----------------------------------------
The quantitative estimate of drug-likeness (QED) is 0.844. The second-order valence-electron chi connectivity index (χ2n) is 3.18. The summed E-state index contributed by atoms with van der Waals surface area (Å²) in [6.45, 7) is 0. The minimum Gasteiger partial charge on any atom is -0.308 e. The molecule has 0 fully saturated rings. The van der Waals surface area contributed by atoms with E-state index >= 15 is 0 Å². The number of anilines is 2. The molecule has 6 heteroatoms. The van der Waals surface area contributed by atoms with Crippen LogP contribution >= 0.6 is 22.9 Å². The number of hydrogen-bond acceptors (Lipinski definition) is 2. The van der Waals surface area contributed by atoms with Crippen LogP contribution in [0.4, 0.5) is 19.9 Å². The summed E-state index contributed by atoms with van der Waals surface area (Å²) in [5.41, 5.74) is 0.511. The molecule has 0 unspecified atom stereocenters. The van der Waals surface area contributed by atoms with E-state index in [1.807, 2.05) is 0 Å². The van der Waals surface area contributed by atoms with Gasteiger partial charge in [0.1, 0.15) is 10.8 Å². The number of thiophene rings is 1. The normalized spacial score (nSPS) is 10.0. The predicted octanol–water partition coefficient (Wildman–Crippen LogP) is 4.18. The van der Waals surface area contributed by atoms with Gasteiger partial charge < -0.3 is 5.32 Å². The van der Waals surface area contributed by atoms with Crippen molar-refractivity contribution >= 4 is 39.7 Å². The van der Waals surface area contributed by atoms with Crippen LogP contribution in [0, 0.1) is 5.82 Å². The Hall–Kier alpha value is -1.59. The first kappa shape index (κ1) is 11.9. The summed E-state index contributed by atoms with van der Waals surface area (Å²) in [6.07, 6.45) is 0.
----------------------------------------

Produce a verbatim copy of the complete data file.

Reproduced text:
The quantitative estimate of drug-likeness (QED) is 0.844. The second-order valence-electron chi connectivity index (χ2n) is 3.18. The summed E-state index contributed by atoms with van der Waals surface area (Å²) in [6.45, 7) is 0. The minimum Gasteiger partial charge on any atom is -0.308 e. The molecule has 0 fully saturated rings. The van der Waals surface area contributed by atoms with E-state index >= 15 is 0 Å². The number of anilines is 2. The molecule has 6 heteroatoms. The van der Waals surface area contributed by atoms with Crippen LogP contribution >= 0.6 is 22.9 Å². The number of hydrogen-bond acceptors (Lipinski definition) is 2. The van der Waals surface area contributed by atoms with Crippen LogP contribution in [0.4, 0.5) is 19.9 Å². The summed E-state index contributed by atoms with van der Waals surface area (Å²) in [5.41, 5.74) is 0.511. The molecule has 0 unspecified atom stereocenters. The van der Waals surface area contributed by atoms with E-state index in [1.807, 2.05) is 0 Å². The van der Waals surface area contributed by atoms with Gasteiger partial charge in [0.1, 0.15) is 10.8 Å². The number of thiophene rings is 1. The normalized spacial score (nSPS) is 10.0. The predicted octanol–water partition coefficient (Wildman–Crippen LogP) is 4.18. The van der Waals surface area contributed by atoms with Gasteiger partial charge < -0.3 is 5.32 Å². The van der Waals surface area contributed by atoms with Crippen molar-refractivity contribution >= 4 is 39.7 Å². The van der Waals surface area contributed by atoms with Crippen LogP contribution in [0, 0.1) is 5.82 Å². The Hall–Kier alpha value is -1.59. The first kappa shape index (κ1) is 11.9. The summed E-state index contributed by atoms with van der Waals surface area (Å²) in [6.07, 6.45) is 0.